Questions and Answers

The Dual Aperture camera uses a 4-color sensor to capture both visible and infrared spectrum data to generate an image with accurate depth information.
A 4-color sensor utilizes 4 pixel types: red, green, blue and infrared. The RGB pixels capture visual light spectrum data and are used to create a conventional RGB image. Infrared pixels capture infrared light spectrum data and are used to enhance the image's sharpness. Differences in sharpness between the two data sets are used to estimate the depth of objects in the image.
The Dual Aperture camera has two apertures – one for visible light and one for Infrared light; however, the infrared aperture is narrower than the visible light aperture. This difference creates a disparity in focus between the RGB and Infrared images that can then be used to measure the depth of an object in an image.
A Dual Aperture camera can capture the 3-Dimensional depth information of objects in an image. The 3D depth information can be used to:
  1. Refocus the image after the picture is taken
  2. Generate a 3D image for 3D TVs
  3. Track 3D gestures
The infrared and RGB color components are each focused differently according to the depth of the objects in the image. By using these differences, it is possible to estimate depth at each pixel without aligning the IR and RGB data.
Depth measurement enables the camera’s software to refocus the image withoutcompromising the resolution, which it would in light-filed cameras. This creates several advantages for the DA camera, including the ability to adjust the depth of field and the amount of blur.
The Dual Aperture camera uses depth information to filter out unwanted movements in the background/foreground, e.g. fingers in front of face, that would normally confuse 2D gesture-tracking algorithms. It is also possible to recognize gestures that have variable depth information, e.g. back and forth movements, in order to further enhance the user experience.
Kinect and Leap Motion systems require multiple sensors with elaborate LED lighting sources. The Dual Aperture system requires only a single sensor using ambient light sources, which make it possible to implement gesture tracking in small form factor cameras, e.g. mobile device cameras. The DA system also works under direct, bright sunlight (unlike Kinect) and captures high quality color images (like conventional cameras).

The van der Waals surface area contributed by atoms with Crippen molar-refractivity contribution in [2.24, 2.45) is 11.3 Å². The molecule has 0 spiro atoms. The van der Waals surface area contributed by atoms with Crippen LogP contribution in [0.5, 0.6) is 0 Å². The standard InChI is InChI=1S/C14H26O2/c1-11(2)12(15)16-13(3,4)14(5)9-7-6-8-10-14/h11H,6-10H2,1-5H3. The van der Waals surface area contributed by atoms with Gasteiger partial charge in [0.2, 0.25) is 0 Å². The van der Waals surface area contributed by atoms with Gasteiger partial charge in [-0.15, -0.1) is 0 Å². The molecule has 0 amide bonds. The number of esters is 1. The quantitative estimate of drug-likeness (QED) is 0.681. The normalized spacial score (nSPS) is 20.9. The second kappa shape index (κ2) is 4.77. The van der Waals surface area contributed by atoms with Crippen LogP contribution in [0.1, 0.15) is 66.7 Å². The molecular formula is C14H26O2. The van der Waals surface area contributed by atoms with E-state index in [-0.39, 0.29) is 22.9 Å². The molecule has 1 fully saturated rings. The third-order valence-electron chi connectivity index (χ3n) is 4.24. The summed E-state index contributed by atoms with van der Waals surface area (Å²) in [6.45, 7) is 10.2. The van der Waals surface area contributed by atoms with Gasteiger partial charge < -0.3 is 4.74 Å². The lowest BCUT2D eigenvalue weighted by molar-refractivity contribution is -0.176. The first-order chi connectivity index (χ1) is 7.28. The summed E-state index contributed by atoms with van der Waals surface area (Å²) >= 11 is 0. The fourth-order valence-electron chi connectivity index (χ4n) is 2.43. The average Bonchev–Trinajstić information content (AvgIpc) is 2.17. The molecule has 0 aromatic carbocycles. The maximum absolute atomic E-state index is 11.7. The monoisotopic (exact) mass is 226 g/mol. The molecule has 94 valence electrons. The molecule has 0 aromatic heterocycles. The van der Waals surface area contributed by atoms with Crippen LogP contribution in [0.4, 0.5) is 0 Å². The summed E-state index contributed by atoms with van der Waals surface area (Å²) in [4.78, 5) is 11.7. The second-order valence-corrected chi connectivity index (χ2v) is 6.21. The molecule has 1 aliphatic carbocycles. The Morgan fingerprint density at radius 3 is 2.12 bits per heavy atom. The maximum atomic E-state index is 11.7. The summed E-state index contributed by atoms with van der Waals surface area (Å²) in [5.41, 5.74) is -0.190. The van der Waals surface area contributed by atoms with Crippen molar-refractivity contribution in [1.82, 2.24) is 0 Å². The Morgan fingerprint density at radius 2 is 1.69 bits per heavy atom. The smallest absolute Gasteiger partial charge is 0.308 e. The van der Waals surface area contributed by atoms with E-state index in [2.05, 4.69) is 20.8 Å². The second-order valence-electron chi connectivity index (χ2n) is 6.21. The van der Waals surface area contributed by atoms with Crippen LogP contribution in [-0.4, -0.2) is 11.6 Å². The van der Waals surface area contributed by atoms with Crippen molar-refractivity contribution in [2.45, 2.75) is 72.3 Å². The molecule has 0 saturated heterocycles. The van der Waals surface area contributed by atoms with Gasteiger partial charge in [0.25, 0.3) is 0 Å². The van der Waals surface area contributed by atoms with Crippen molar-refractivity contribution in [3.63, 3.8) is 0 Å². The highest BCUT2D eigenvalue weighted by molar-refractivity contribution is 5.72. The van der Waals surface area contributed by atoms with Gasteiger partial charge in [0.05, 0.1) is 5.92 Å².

The Dual Aperture enables image capture that is on par with Bayer pattern sensor equipped cameras with similar specifications (in number of pixels, noise levels, and color quality).
The infrared color component can capture additional sharpness information on top of the RGB. This information can then be used to either sharpen the image or be used in noise-reduction algorithms that are applied to the image.
The Dual Aperture camera utilizes the same form factor used in most traditional cameras, even for mobile devices. The only change to the manufacturing process is to use 2 apertures for the optical lens. The visual aperture is the same as the one used in a traditional camera and the IR aperture is created by opening a small hole in the IR filter.
The Dual Aperture camera has lower manufacturing costs when compared to other similar depth measurement technologies that require additional sensors, special infrared light sources, and complex computing for image alignment.
The Dual Aperture camera has the same power consumption requirements as a conventional camera when capturing an image; however, generating depth information does require additional processing in the main processor (AP) of mobile devices. For gesture tracking, DA maintains low power and computing by using minimum pixels and video frame rate.
Dual Aperture is well suited for mobile applications that incorporate photography and gesture control. There are also use cases that extend to controlling TVs via gestures and enhancing safety in automobiles.
Dual Aperture does not manufacture the actual cameras. DA provides licenses to sensor and camera manufacturers to manufacture the camera as well as the software algorithms involved in touch refocus, 3D images, 3D depth estimation, and image enhancement.
Yes. A 3.2M pixel mobile sensor sample is currently available. Other resolution sensors are currently under development and will be made available in 2014.
The first camera prototype will be available in Q1 2014 as a standalone USB camera.
They can expect to be able to capture regular pictures and manipulate the depth information via various photograph applications.